# The Circle of Fifths and tuning

I wanted to return to the subject of tuning, following on from my previous post on the mathematics of guitar tuning and develop this subject further, because there’s another problem that’s not obvious, and which is rather counter-intuitive.  Professional musicians will already know this, but to most of us it’s a mystery and I’d like to explain it, succinctly but I hope clearly.

In common with a lot of my posts and articles, this is a topic which I’ve been ignorant about, and then have researched or worked out for myself.  I reckon that a lot of other people will be similarly ignorant, and so I hope this will be interesting (if a little geeky)

Most of you will probably already know that the standard tuning is A440.  This means that the A note above middle C is tuned to 440hz, and then all of the other notes are tuned around that.  How do you work out the frequencies of the other notes?  That’s where the Circle of Fifths comes in…or does it?.

As I mentioned in the earlier post, an interval of a fifth represents a 50% increase in frequency.  Hence a fifth above the reference A (i.e. E5, using scientific pitch notation) has a frequency of exactly 660hz.  Another fifth above that is B5, which logically has a frequency of 990hz.  If you keep going up by a fifth each time, you go through all 12 notes in the chromatic scale until you get back to an A after the 12th interval.  This gives us the following pitches, applying the 50% increase twelve time (I rounded all figures to 1 decimal): The last three notes are above the limits of human hearing and so they are outside the range of what’s useful.  If we bring each note down into the same octave by halving the frequency for each octave higher, we get the following frequencies for the chromatic scale from A4 to A5: Now compare the values for the two A notes: 440 and 892.  Clearly, 892 is more than twice 440, so we’ve ended up slightly sharp (by almost a quarter of a semitone).  Therefore, tuning by the circle of fifths doesn’t quite work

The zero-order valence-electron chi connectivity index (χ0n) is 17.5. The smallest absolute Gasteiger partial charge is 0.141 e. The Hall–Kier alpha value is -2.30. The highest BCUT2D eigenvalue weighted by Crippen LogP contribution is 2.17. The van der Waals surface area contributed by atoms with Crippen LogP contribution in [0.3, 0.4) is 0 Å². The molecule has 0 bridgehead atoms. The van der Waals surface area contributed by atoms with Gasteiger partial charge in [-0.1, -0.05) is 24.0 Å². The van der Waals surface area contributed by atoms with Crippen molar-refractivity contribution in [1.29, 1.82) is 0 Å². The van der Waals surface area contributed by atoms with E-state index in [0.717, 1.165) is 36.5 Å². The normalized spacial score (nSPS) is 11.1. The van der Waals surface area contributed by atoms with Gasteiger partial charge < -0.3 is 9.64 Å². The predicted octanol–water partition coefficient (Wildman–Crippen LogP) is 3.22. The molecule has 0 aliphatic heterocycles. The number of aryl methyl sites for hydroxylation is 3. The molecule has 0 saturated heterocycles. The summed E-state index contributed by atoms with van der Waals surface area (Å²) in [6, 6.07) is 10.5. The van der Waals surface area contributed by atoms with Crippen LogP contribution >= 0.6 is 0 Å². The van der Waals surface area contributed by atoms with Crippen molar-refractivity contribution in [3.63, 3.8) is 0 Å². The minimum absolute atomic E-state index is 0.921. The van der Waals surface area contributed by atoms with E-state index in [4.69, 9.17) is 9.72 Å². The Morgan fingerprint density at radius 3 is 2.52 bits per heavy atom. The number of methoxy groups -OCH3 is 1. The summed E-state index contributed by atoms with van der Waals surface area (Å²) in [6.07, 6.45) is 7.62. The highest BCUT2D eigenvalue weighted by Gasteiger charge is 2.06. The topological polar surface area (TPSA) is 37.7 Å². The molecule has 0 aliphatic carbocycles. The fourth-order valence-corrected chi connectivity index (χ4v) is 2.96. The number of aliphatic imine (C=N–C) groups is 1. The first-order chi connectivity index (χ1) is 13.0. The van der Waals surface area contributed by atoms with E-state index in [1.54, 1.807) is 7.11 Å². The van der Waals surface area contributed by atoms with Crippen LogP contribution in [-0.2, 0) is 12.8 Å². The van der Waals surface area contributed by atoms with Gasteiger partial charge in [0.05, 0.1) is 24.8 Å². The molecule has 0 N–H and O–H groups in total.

Let’s look at this another way.  What happens if, instead of starting from A, we start from the next note, A#?  Do we get the same results?  Well, let’s run the numbers.  Here are the results using the circle of fifths, but starting from A#4 at 469.9hz: The red notes all have different values from their equivalents in the previous table.   What do these notes have in common?  This comes back to the circle of fifths.  We started at a different point in the circle, and these notes are the ones that come after A (starting at A#, the circle goes: A#-F-C-G-D-A-E-B-F#-C#-Ab-Eb-A#), because the A is where we stopped our calculations for the A scale, and as we saw, the inaccuracies gradually increase as we go up by 50% each time.

In the table below, I have listed the note frequencies in the scale from A4 to A5, based on circle of fifth calculations starting at A, A# and also C# as an extra example.  Next to those, I have put the values for standard tuning, which is calculated mathematically with each subsequent note multiplying the previous by the 12th root of 2, so that when you have made 12 operations you have multiplied the original frequency by 2 (i.e. one octave). You can see that the standard frequencies are lower that those derived by our circle of fifth calculations.

That’s enough for now (phew!).  I will probably return to this subject again to explore its ramifications, but what conclusions can we draw from this?  Let’s see:

Conclusion 1: All tuning is an approximation

Conclusion 2: Tuning changes according to the key

The second conclusion is a slight leap from the results of this article, but I’ll probably come back to that in another article.  As a further complication, of course, when we are playing the guitar, the frequency of any given note will also depend on how hard you press the string, since that will affect its tension and pressing harder will sharpen the note (this is one reason why you will often hear professional guitarists saying that they never actually touch the fretboard; they are fretting very lightly to reduce this effect).  And once again, this is why it can be difficult to tune your instrument precisely.

As a starting point for further reading, here are a couple of related Wikipedia articles: